• 4.7 High power politics: legality and illegalities of the Berlin Conference (1885) -- 4.8 Classifications and nature of African boundary disputes -- 4.9 Boundaries and disputes: a multidisciplinary approach -- 5 Actual and potential role of the African Union Organisation in boundary dispute management and resolution -- 5.1 African Union early warning system -- 5.2 The African Union Border Programme (AUBP) and the delimitation, demarcation and settlement of African boundary disputes -- 5.2.1 Law practice and diplomacy of the African Union Border Programme -- 5.2.2 Implementation of the African Union Border Programme -- 6 African regional economic communities and the management of boundary disputes -- 6.1 Conflict resolution and management in the East African sub-region (IGAD area) -- 6.1.1 Role of CEWARN in detecting and managing cross-boundary disputes -- 6.1.2 IGAD's relevance in border and boundary disputes -- 6.2 ECOWAS -- 6.2.1 Conflict resolution and management in the West African sub-region: ECOWAS area -- 6.2.2 Rules of the ECOWAS Treaty and Protocols -- 6.2.3 Actual and potential role of the Court of Justice of the Economic Community of West African States -- 6.2.4 ECOWAS Early Warning System -- 6.2.5 ECOWAS experience in boundary disputes -- 6.3 Conflict and dispute management in the Economic Community of Central African States (ECCAS) -- 6.3.1 Assessing the early warning capabilities and performance of MARAC -- 6.4 Law and practice of conflict and dispute management in the SADC -- 6.4.1 Political mechanisms for the resolution of boundary disputes in the SADC region -- 7 Manifestations of boundary disputes in the African geopolitical zones -- 7.1 East African boundaries: border disputes -- 7.1.1 Sudan-Kenya: the Ilemi Triangle -- 7.1.2 Kenya-South Sudan (Nadapal boundary) -- 7.1.3 Tanzania-Malawi: Lake Malawi (Nyasa)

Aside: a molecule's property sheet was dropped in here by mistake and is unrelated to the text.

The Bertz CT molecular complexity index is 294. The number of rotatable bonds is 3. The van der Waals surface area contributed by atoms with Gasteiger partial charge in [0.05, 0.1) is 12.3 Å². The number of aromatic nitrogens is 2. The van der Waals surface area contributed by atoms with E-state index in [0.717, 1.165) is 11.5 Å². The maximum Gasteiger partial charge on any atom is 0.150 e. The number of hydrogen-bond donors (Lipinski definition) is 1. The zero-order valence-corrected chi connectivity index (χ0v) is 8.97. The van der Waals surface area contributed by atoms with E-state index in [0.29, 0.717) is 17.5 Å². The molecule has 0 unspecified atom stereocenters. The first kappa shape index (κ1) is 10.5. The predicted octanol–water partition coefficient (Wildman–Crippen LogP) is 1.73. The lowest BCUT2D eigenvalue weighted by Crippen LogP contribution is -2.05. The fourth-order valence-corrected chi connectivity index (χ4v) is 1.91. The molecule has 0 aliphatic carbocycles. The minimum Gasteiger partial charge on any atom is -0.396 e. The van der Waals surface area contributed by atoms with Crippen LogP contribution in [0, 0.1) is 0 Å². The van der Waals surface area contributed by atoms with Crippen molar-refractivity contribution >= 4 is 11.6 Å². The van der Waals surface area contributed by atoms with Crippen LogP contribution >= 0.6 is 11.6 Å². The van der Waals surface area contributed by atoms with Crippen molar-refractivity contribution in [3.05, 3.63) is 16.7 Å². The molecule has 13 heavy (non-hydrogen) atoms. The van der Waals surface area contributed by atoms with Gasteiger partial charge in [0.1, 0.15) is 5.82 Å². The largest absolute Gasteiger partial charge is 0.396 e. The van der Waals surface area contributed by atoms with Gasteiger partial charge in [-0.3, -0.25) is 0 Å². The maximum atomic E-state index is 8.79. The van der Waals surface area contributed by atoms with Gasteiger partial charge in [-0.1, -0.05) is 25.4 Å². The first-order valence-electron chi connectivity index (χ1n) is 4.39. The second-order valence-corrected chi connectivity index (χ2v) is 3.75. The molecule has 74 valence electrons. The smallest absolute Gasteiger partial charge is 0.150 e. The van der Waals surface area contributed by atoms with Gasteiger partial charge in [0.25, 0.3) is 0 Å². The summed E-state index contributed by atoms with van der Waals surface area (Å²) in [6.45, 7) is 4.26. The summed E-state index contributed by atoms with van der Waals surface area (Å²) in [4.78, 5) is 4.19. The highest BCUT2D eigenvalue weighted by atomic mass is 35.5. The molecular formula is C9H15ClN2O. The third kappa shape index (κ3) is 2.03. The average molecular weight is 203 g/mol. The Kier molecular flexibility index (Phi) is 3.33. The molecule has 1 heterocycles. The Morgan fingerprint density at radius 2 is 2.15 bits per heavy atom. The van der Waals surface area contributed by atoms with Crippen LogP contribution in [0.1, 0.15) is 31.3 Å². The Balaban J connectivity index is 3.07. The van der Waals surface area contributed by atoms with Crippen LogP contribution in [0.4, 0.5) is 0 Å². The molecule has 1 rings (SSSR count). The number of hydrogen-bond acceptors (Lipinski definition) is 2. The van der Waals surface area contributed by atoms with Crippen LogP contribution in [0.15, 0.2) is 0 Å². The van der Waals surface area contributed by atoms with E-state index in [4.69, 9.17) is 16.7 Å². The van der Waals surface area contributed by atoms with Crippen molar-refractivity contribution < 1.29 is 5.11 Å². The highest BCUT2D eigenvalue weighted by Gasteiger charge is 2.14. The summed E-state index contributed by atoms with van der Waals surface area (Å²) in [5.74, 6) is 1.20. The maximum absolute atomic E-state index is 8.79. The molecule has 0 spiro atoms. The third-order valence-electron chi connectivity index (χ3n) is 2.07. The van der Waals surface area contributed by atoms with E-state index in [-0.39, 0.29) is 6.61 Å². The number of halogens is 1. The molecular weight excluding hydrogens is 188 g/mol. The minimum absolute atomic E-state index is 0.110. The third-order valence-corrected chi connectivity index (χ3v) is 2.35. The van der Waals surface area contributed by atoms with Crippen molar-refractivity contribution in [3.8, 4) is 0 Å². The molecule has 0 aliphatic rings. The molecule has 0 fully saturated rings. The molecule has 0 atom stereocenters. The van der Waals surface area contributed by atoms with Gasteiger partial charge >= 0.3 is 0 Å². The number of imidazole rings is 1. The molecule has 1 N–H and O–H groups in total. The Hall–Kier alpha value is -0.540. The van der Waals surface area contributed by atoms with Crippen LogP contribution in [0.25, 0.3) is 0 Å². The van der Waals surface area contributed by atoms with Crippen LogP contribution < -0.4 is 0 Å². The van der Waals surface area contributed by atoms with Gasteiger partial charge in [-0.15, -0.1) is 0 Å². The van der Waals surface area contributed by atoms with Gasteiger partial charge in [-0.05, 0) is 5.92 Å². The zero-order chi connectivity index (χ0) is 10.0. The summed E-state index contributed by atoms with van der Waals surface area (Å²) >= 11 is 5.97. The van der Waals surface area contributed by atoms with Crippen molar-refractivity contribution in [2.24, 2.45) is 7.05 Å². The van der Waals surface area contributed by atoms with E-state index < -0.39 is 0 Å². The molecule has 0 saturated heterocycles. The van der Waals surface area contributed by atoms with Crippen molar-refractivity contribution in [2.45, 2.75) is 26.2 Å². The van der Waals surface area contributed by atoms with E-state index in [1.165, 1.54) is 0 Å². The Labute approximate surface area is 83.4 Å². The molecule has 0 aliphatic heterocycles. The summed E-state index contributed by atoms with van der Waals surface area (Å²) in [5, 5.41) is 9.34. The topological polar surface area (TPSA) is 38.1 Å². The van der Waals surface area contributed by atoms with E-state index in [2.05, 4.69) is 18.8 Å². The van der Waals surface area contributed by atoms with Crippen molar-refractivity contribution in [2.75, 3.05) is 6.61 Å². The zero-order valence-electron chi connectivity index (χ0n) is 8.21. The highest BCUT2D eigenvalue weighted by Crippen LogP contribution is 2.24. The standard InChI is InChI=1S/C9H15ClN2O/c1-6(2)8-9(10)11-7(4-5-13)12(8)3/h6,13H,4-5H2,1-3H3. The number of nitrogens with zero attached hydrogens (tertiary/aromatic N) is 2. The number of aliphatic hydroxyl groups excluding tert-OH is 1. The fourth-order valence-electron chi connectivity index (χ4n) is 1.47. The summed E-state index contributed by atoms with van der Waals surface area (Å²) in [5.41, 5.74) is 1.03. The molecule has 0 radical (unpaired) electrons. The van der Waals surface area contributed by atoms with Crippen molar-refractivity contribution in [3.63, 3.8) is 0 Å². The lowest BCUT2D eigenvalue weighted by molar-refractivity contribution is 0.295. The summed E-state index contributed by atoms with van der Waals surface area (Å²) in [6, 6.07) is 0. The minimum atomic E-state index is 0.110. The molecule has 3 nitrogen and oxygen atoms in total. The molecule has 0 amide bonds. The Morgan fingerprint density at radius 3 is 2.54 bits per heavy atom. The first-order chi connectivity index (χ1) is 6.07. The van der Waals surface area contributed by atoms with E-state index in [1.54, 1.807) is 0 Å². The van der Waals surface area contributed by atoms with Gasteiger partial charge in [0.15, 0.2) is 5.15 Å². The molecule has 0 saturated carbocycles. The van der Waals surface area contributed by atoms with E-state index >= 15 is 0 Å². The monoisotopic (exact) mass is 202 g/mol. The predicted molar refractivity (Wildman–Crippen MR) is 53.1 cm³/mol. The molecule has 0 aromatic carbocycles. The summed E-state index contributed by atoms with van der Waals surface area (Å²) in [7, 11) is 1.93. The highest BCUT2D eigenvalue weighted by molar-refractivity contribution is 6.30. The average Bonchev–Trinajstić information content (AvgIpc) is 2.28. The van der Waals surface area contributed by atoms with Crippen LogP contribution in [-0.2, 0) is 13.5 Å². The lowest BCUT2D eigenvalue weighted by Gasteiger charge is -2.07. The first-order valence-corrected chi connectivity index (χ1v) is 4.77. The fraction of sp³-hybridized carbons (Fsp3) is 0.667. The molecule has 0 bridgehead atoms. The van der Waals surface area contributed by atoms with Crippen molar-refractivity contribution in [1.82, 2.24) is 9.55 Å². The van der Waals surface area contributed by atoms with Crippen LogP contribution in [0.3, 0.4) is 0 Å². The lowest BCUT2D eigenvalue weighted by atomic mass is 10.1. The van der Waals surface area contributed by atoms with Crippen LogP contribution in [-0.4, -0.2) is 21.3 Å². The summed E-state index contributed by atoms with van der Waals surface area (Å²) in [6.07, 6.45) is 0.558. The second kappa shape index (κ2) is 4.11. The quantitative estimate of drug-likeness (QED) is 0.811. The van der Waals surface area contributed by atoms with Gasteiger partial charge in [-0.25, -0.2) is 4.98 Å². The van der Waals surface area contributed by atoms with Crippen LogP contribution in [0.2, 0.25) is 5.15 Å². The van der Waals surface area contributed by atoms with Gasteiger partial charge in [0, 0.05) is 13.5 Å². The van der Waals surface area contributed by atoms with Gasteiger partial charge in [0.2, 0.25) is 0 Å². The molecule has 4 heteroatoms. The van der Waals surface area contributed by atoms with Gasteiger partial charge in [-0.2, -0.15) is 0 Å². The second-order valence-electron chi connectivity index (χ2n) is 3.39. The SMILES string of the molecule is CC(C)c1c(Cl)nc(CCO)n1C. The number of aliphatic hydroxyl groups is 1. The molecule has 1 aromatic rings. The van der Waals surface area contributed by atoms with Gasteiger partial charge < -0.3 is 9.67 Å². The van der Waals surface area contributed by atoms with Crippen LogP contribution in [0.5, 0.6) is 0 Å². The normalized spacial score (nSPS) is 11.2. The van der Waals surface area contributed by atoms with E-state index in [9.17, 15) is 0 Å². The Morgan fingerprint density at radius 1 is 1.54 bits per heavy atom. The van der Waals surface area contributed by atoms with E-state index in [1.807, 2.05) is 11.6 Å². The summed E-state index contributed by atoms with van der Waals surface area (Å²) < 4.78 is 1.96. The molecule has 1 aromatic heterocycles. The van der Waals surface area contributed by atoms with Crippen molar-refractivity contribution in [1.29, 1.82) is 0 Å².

• 7.1.4 Kenya-Uganda: Migingo Island -- 7.1.5 Eritrea-Ethiopia -- 7.1.6 Sudan-South Sudan border disputes -- 7.2 West African boundaries and borders disputes -- 7.2.1 Cameroon-Nigeria: land and maritime dispute -- 7.2.2 Gabon and Equatorial Guinea: territorial disputes on the Island of Mbanié -- 7.2.3 Burkina Faso-Niger frontier dispute -- 7.2.4 Benin-Niger frontier dispute -- 7.3 North Africa: boundary disputes and contested territories -- 7.4 Southern Africa: boundary disputes and contested territories -- 7.4.1 Swaziland-South Africa -- 7.5 Central African states (CEMAC): boundary disputes -- 8 Case study: the arbitral route to settlement of African boundary disputes -- 8.1 The arbitral route: the Eritrea-Ethiopia Boundary Commission Case -- 8.1.1 Synopsis of the Eritrean Case: statement submitted to the EEBC -- 8.2 Synopsis of Ethiopia's statement in accordance with paragraph 4(8) of the Agreement concluded on 12 December 2000 -- 8.2.1 Ethiopia's historical account of the background of the territory -- 8.2.2 Ethiopian view of applicable law -- 8.2.3 Ethiopian view of the methodology: the five sectors -- 8.2.4 The Agreements pre-figuring the Treaties of 1900, 1902 and 1908 -- 8.2.5 Ethiopian view of the pertinent geography -- 8.2.6 Ethiopian view of the changing and opportunistic attitude of Italy during key periods -- 8.2.7 Ethiopia's position -- 8.2.8 The disposition of the Cunama (Sector II) -- 8.2.9 Interpretation and application of the Agreements: Sector III - along the Mareb River from the Mai Ambessa to the Belesa River -- 8.2.10 Interpretation and application of the Agreements: Sector V - from the confluence of the Mareb and Belesa Rivers to the easternmost point defined by the Treaty of 1900 -- 8.2.11 Ethiopian view of the period 1908-present -- 8.2.12 Incidence of disputes between the parties